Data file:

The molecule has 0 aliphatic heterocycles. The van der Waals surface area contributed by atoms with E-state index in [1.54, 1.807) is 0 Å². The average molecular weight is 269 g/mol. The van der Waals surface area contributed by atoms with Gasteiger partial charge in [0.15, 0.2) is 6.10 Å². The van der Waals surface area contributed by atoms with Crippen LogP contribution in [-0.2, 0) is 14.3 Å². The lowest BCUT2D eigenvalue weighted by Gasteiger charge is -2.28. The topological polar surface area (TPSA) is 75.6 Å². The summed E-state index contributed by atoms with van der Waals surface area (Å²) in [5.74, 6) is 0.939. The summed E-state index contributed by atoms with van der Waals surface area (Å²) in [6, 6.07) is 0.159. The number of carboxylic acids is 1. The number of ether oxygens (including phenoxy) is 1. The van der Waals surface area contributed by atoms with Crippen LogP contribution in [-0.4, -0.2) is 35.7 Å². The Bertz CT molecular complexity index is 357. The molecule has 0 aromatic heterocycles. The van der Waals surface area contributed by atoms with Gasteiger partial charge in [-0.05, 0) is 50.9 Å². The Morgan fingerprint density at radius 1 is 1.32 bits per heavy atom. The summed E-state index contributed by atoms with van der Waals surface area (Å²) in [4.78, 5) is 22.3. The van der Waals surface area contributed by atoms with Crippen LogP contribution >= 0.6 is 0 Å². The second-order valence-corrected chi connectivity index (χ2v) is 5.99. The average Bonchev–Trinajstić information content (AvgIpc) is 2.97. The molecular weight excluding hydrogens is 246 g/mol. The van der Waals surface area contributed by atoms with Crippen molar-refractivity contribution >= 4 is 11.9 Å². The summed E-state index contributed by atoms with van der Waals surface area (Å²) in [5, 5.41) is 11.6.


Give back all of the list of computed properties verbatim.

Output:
The molecule has 0 aliphatic heterocycles. The van der Waals surface area contributed by atoms with E-state index in [1.54, 1.807) is 0 Å². The average molecular weight is 269 g/mol. The van der Waals surface area contributed by atoms with Gasteiger partial charge in [0.15, 0.2) is 6.10 Å². The van der Waals surface area contributed by atoms with Crippen LogP contribution in [-0.2, 0) is 14.3 Å². The lowest BCUT2D eigenvalue weighted by Gasteiger charge is -2.28. The topological polar surface area (TPSA) is 75.6 Å². The summed E-state index contributed by atoms with van der Waals surface area (Å²) in [5.74, 6) is 0.939. The summed E-state index contributed by atoms with van der Waals surface area (Å²) in [6, 6.07) is 0.159. The number of carboxylic acids is 1. The number of ether oxygens (including phenoxy) is 1. The van der Waals surface area contributed by atoms with Crippen LogP contribution in [-0.4, -0.2) is 35.7 Å². The Bertz CT molecular complexity index is 357. The molecule has 0 aromatic heterocycles. The van der Waals surface area contributed by atoms with Gasteiger partial charge in [-0.05, 0) is 50.9 Å². The Morgan fingerprint density at radius 1 is 1.32 bits per heavy atom. The summed E-state index contributed by atoms with van der Waals surface area (Å²) in [4.78, 5) is 22.3. The van der Waals surface area contributed by atoms with Crippen LogP contribution >= 0.6 is 0 Å². The second-order valence-corrected chi connectivity index (χ2v) is 5.99. The average Bonchev–Trinajstić information content (AvgIpc) is 2.97. The molecular weight excluding hydrogens is 246 g/mol. The van der Waals surface area contributed by atoms with Crippen molar-refractivity contribution >= 4 is 11.9 Å². The summed E-state index contributed by atoms with van der Waals surface area (Å²) in [5, 5.41) is 11.6.